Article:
Secondly, we want to have a solid grasp of how strong a test’s effect really is by looking at its sample size, effect magnitude, p-value and number of conversions. Knowing only the reported effect is simply not enough. As an example, when a test claims an effect of a 106% enrollment uplift without actually showing the complete conversion/sample size data, it might be a good reason to step back. Our skepticism increases when we see that there is a small change with big results (+40% or so) which although possible, is rather rare. Instead, before we might put more weight to the reported effect, we might wish to see a combination of a high number of conversions against a high sample size, with a very low p-value, and minimal overlap of effect ranges. (On the GoodUI Evidence project we have recently tagged strong tests as ones having at least 300+ conversion per variation, and p-Values lower than 0.03).
3. Compare The Test To Other Similar Tests
Next in line on the path of building confidence in other people’s tests is a true and honest assessment of how many other similar tests we have observed that resulted in similar effects. If we are acting on results of a single a/b test, we might not put as much trust into it as with a change behaving similarly on 8 out of 10 tests.
4. Understand The Number Of Changes
It’s also important to keep an eye out on the number of changes within a test. As a/b tests introduce changes to a UI, they are also prone to including unintentional ones. As an example, a test might claim that a button’s contrast was increased, but in reality the position of the button was also raised. In such situations when there are multiple changes acting on the effect, it no longer becomes valid to attribute the effect to only one of the changes. The effect could have been caused by both changes, either one of them, or an interaction between them.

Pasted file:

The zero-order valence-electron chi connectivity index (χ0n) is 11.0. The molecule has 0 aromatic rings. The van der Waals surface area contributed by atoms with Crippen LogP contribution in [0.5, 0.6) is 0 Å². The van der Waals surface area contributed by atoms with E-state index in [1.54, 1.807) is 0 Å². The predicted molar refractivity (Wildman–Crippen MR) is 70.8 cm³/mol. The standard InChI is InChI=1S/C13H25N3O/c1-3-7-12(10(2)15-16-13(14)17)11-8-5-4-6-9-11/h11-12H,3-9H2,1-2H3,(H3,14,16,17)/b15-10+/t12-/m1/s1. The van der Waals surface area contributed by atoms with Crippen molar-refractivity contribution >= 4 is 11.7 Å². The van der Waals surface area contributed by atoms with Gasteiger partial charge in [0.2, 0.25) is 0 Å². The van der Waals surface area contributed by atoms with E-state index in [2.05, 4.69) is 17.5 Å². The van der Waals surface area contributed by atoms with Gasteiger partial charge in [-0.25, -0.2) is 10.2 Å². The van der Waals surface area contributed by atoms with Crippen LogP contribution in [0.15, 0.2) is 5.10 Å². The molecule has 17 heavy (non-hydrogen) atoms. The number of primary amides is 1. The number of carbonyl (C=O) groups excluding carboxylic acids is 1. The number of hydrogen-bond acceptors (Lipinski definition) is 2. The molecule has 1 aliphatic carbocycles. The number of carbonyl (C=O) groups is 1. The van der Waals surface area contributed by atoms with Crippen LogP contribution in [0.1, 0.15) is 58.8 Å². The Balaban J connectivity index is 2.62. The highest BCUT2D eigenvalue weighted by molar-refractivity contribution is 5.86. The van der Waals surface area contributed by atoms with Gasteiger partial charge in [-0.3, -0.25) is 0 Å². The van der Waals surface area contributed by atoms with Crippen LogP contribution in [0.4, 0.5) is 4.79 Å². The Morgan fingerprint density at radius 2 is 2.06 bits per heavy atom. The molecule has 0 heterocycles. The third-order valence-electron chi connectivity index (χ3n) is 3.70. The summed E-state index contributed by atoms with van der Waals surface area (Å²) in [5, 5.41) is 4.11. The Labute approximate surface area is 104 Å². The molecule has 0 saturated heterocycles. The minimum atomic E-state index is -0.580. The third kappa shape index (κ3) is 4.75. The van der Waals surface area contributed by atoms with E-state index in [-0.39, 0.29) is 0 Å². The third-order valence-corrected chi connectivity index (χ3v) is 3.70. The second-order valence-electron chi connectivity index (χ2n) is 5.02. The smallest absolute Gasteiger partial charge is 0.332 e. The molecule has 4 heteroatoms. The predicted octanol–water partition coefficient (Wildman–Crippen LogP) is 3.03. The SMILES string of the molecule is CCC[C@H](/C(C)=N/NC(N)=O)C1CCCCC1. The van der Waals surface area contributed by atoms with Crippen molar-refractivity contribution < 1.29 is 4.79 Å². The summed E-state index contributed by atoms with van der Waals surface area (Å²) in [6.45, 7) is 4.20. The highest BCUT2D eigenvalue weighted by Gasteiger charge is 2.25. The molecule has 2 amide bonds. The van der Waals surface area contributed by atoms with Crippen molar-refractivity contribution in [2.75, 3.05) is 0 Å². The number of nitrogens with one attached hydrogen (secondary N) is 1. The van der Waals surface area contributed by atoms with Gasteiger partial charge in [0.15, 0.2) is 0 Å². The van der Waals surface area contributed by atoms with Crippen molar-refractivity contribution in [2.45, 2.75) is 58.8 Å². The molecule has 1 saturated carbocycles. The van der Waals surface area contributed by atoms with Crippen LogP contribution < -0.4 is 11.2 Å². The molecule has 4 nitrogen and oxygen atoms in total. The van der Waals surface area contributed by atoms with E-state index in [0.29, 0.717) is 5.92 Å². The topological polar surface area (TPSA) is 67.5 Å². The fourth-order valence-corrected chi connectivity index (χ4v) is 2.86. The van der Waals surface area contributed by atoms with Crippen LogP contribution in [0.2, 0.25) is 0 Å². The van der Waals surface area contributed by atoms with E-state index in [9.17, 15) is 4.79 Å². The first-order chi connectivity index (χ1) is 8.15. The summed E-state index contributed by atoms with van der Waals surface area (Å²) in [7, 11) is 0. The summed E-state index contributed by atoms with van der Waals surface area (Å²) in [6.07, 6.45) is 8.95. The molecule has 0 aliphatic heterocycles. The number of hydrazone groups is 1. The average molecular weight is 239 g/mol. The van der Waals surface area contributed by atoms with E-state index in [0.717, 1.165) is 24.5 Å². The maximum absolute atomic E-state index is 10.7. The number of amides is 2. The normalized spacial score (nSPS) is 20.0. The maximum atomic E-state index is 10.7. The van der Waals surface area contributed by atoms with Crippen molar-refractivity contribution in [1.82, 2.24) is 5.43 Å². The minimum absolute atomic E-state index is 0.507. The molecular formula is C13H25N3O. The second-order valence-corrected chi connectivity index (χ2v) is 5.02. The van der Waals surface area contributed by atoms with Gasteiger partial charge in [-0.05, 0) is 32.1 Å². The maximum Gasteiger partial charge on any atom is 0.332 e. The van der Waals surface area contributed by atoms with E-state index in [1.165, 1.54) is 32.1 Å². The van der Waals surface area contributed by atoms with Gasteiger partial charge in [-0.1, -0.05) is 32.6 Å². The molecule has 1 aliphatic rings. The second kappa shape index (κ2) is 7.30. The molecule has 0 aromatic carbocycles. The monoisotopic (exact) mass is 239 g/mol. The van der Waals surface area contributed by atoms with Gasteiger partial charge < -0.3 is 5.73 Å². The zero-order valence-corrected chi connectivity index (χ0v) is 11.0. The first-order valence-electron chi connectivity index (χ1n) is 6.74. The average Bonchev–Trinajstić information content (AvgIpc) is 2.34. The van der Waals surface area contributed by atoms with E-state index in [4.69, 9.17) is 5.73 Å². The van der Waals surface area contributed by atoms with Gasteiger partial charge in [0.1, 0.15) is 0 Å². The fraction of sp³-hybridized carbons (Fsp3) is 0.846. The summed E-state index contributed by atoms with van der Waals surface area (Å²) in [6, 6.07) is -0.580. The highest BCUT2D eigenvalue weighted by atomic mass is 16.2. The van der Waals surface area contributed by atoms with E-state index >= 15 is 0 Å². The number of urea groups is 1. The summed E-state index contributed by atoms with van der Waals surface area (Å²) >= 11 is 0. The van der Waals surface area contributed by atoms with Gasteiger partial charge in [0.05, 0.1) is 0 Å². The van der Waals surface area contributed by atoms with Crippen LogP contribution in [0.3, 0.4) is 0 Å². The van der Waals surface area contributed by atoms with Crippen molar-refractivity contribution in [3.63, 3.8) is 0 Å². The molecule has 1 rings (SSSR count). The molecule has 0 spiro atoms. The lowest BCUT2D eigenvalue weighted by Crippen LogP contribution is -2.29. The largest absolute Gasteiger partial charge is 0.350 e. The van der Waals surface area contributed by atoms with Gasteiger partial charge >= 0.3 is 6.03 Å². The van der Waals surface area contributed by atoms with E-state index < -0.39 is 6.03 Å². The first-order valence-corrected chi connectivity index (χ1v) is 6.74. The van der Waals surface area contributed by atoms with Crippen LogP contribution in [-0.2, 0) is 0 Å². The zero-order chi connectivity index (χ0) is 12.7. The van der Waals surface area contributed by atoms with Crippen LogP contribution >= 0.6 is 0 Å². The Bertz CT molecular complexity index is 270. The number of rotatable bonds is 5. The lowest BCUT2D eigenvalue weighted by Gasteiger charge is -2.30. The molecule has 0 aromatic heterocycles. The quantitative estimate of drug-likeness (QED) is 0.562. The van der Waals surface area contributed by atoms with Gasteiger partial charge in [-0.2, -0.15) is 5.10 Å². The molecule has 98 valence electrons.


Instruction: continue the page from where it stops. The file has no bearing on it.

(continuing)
5. Check For Traces Of Publication Bias
Finally, one last thing to look out for in published a/b tests, is an assessment of how much can we trust the publisher. This one is probably the most subjective one and the hardest to verify, but some of the questions that might be beneficial to ask might include: does the publisher also share failed tests or insignificant tests? Is the publisher incentivized by only showing successful or certain tests? What is the submission and selection process? It’s probably good to look for sources that also include failed tests and not just the pretty green ones.
Launching The GoodUI Evidence Project
With this in mind, I’d like to announce the start of a new and exciting project where we hope to collect and compare people’s a/b tests while following the above guidelines – meet GoodUI Evidence. The idea is this. If we can compare similar a/b tests together, openly and transparently, we should help people build more confidence, faster, and increase our chances to predict the effects of some of the more general UI patterns. If things unfold accordingly with enough momentum and data, I hope that one day we’ll earn the right to call some of the UI ideas, tactics and practices as truly “best” or at least “better than others”. But before that happens, we keep on testing and sharing our findings with a dose of healthy skepticism.